Photo of a person being loaded into an ambulance during a medical emergency.
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Type 2 diabetics in the US are at risk of dying from low blood sugar, an epidemic traced to a decades-old, multi-million-dollar drug industry campaign encouraging an average blood sugar level below 7%. At the time, research correlated such levels with reduced risk of eye, nerve, and kidney damage and increased hypoglycemia risk. The campaign—supported by the American Diabetes Association, whose treatment guidelines are considered a gold standard—led to increased prescription dosages to meet the new treatment goal pushed by corporations, some of which remain major ADA donors.

Photo of stacked cubes of non-artificial sugar.
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Non-nutritive sweeteners such as stevia, sucralose, and others are increasingly replacing sugar in foods ranging from bread to canned soup. Research has revealed such sugar alternatives detrimentally impact the composition of user gut microbiomes and worsen the body's ability to regulate blood sugar. These "high-intensity" sweeteners are hundreds of times sweeter than table sugar, and some escape being labeled as artificial due to their "natural," plant-based origins.

Science History Institute

Is sugar as bad as it sounds?

Photo of enslaved peoples forced to work on a sugar plantation.
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Millions of years ago, humanity's ancestors evolved to wring more calories from sugary fruits by storing excess sugar as fat, an adaption that's culminated in many peoples' palettes preferring calorie-rich sweets. Sugar consumption can cause obesity and insulin resistance, factors that can lead to the development of diabetes, and causes the body to release insulin, a hormone that can aggravate cancer. And it's contribution to societal ills doesn't stop there; As an industry, sugar has even contributed to slavery, colonialism, and Nazi death chambers.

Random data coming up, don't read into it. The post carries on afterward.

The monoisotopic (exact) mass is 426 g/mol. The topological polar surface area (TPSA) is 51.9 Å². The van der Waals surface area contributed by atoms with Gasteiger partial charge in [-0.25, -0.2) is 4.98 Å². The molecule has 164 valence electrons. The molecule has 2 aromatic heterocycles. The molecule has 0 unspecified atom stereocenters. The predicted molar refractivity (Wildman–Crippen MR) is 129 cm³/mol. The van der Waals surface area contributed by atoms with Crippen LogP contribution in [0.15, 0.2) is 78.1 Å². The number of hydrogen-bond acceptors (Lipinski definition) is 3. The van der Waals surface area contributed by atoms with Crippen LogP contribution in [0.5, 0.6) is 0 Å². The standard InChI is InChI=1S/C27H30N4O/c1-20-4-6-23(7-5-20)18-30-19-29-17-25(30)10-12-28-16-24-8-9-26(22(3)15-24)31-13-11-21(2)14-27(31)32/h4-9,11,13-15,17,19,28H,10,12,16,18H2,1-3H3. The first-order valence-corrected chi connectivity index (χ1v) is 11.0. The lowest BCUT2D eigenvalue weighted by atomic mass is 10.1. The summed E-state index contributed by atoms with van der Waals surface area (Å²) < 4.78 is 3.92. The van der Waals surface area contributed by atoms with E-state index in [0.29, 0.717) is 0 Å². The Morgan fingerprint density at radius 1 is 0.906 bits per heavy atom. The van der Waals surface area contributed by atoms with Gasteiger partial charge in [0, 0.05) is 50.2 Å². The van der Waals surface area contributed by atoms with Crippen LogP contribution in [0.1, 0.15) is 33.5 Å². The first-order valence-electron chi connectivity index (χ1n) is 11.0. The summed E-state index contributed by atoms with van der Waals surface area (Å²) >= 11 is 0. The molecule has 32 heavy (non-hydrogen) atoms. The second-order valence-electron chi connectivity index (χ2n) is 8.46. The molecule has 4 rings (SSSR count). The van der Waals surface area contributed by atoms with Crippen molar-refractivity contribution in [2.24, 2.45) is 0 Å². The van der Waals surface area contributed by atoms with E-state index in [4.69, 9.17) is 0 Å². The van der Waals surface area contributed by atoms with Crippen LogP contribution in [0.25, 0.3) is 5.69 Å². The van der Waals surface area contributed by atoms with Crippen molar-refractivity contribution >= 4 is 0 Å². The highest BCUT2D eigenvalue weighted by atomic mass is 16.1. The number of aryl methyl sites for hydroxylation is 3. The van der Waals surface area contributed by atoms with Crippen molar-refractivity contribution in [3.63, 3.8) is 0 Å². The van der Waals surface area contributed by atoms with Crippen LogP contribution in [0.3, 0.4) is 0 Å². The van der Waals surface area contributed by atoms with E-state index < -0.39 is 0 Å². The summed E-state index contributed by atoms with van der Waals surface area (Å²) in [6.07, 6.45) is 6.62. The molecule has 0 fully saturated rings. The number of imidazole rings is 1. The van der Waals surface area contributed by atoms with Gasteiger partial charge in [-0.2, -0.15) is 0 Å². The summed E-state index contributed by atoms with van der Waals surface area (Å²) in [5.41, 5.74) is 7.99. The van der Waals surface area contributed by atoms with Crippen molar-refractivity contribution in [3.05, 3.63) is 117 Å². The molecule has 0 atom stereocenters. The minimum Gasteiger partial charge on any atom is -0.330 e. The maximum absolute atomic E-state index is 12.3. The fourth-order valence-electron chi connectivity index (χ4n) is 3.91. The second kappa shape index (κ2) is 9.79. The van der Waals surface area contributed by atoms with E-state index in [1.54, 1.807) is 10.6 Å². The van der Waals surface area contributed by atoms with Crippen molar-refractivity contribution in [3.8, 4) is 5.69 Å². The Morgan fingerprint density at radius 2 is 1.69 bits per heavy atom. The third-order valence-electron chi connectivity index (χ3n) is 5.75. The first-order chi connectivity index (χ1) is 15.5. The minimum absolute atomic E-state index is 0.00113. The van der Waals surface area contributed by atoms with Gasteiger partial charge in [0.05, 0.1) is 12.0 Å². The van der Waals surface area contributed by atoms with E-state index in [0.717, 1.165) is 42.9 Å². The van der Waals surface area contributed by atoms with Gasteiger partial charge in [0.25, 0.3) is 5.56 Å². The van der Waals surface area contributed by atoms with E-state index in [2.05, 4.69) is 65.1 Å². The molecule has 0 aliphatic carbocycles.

Closeup photo of surgical tools in an operating theater.
Open link on features.propublica.org

Diabetes-related amputations in the US sunder the limbs of Black patients at triple the rates of other races. Each year, about 130,000 US diabetics undergo these surgeries (possibly the most preventable in the country), which often take place in low-income and uninsured neighborhoods. More than half of US diabetics who lose their lower limbs are not subject to pre-surgery angiograms, imaging that shows blood flow blockages to determine if (and where) amputation is necessary.

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Scientists studying the barely-there feeding frequency of the Gila monster, a venomous lizard native to Mexico and the Southwestern US, found that its saliva had a hormone that regulated blood sugar and appetite. Further research revealed that this hormone resembled a human one known as GLP-1, giving rise to a class of drugs known as glucagon-like peptide 1 agonists, a generation of weight loss medications that seek to replicate the lizard's hormone.